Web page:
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LGBTQ, health groups see divide on digital protection bill

Guardrails on social media content draws concerns from LGBTQ groups about unintended consequences

A bill introduced by Sens.   Marsha Blackburn, above, and Richard Blumenthal would require social media companies to put guard rails on content encouraging substance use, self-harm or eating disorders.
A bill introduced by Sens. Marsha Blackburn, above, and Richard Blumenthal would require social media companies to put guard rails on content encouraging substance use, self-harm or eating disorders. (Tom WIlliams/CQ Roll Call file photo)

Lobbyists are at odds over the possible inclusion of a bipartisan children’s digital protection bill in a year-end spending bill, sparking confusion between groups that often align on policy aims.

At issue is a technology bill that some Democrats hope to include in the next spending bill. The bill, a rare joint effort from Sens. Richard Blumenthal, D-Conn., and Marsha Blackburn, R-Tenn., would require social media companies to place guardrails against content encouraging substance use, self-harm or eating disorders. 

It would also allow minors to opt out of some addictive features of social media, including certain algorithms, and would give parents more control over exposure to harmful content.

On its face, the bill suggests themes supported by most children’s advocacy and health care groups: protecting kids and reducing the risk of exacerbating mental health concerns at a time when those worries have skyrocketed. 

But behind the scenes, the legislation has stirred up mixed opinions on whom the legislation could help or harm.

Updating national data privacy protection for children is a bipartisan priority, but to date, it has been a herculean task to get across the finish line. The last digital privacy law was included in the fiscal 1999 omnibus.

The youth mental health epidemic has added a sense of urgency for some advocates.

Warren Y.K. Ng, president of the American Academy of Child and Adolescent Psychiatry, speaking at an Oct. 13 briefing on youth mental health, said social media, an unregulated space, could use more protections. 

“We can definitely see that there can be a benefit,” he said. “However, we also have to appreciate that there is manipulative design in social media that incentivizes continued and increased use but also promotion of more extreme material over time. … How do we build in some safeguards, understanding that it is a vehicle for learning, it could be a vehicle for connection, it could be a vehicle for self-harm?”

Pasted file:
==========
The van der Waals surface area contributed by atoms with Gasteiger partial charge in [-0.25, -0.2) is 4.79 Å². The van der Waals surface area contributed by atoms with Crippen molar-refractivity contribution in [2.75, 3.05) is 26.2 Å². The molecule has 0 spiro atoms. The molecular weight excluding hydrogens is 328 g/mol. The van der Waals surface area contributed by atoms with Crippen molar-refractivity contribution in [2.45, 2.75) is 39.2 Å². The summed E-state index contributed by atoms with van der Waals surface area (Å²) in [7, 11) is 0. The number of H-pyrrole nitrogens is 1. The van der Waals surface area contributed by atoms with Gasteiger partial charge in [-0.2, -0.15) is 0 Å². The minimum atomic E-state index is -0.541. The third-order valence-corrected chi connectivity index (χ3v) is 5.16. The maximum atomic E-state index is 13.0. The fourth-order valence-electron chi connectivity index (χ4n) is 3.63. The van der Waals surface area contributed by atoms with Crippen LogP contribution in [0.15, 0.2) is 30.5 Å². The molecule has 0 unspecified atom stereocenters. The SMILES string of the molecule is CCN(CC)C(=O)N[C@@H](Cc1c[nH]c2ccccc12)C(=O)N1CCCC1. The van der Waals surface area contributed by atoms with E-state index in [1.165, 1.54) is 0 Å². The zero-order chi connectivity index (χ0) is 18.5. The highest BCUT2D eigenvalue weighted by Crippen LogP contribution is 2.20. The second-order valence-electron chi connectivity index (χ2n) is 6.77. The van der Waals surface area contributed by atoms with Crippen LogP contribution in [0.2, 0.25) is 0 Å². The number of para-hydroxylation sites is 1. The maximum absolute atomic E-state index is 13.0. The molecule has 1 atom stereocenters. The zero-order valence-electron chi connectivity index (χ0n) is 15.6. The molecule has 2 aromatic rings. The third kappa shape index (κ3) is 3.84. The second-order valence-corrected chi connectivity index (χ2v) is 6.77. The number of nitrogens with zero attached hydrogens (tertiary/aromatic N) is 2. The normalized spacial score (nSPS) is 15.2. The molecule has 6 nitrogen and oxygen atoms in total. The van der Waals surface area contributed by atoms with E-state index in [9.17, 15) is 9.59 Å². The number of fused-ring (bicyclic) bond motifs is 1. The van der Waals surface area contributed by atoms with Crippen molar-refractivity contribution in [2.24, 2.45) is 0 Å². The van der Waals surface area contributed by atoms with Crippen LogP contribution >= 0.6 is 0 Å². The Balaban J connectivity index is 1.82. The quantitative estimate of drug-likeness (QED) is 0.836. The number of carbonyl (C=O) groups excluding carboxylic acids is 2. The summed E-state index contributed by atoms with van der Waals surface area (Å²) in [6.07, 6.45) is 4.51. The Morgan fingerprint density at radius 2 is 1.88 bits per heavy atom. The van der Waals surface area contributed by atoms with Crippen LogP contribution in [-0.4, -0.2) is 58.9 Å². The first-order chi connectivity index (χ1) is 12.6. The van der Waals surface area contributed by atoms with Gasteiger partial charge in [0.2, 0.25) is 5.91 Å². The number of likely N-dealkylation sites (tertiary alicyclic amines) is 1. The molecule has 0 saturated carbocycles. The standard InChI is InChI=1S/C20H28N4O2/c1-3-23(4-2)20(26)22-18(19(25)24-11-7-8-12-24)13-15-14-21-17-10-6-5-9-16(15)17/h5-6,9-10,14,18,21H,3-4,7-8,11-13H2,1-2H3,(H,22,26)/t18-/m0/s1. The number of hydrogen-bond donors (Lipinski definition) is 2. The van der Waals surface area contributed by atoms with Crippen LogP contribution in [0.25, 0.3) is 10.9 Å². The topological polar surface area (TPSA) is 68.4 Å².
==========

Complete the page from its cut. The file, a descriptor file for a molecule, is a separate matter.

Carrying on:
The American Academy of Pediatrics, American Psychological Association and Eating Disorders Coalition are among the organizations pushing for the bill’s passage this year.

The EDC, which represents about 40 groups, says the bill would help prevent minors from being subject to dangerous algorithms broadcasting destructive tips or videos promoting eating disorders, which are among the deadliest behavioral health disorders.

Still, potentially including the bill in a spending package has sparked criticism from some LGBTQ advocacy groups who argue that it would have ramifications for queer youth and reproductive health.

A coalition of more than 90 members, including Fight for the Future, GLAAD, Advocates for Youth and the American Civil Liberties Union, sent an open letter on Nov. 28 to Senate Commerce, Science and Transportation Committee leaders and Majority Leader Charles E. Schumer, D-N.Y., saying the bill is too vague. They wrote that social media companies could use it to censor access to education resources, and it could result in more surveillance for age verification and unintentionally out LGBTQ youth who may not have a supportive home environment.

The coalition also worries that it could affect access to reproductive health information and that technology companies may adopt broad, uniform policies nationwide because of varied and changing abortion laws.

If a company is worried about legal action after it displays information about accessing an abortion to a minor in Texas, where the procedure is mostly banned, the coalition members say, then the company may err on the side of caution and limit these types of posts to minors from other states.

They worry that it could also limit discussion like a Facebook group with minors where someone is discussing traveling out of state for an abortion.

Conflicting issues

Complicating matters further is the fact that LGBTQ individuals have a higher incidence of eating disorders and are at higher risk of suicide compared with the general population.

Nine percent of LGBTQ youth are diagnosed with eating disorders, but an additional 29 percent think they may have one, according to The Trevor Project, a nonprofit focused on suicide prevention among LGBTQ youth.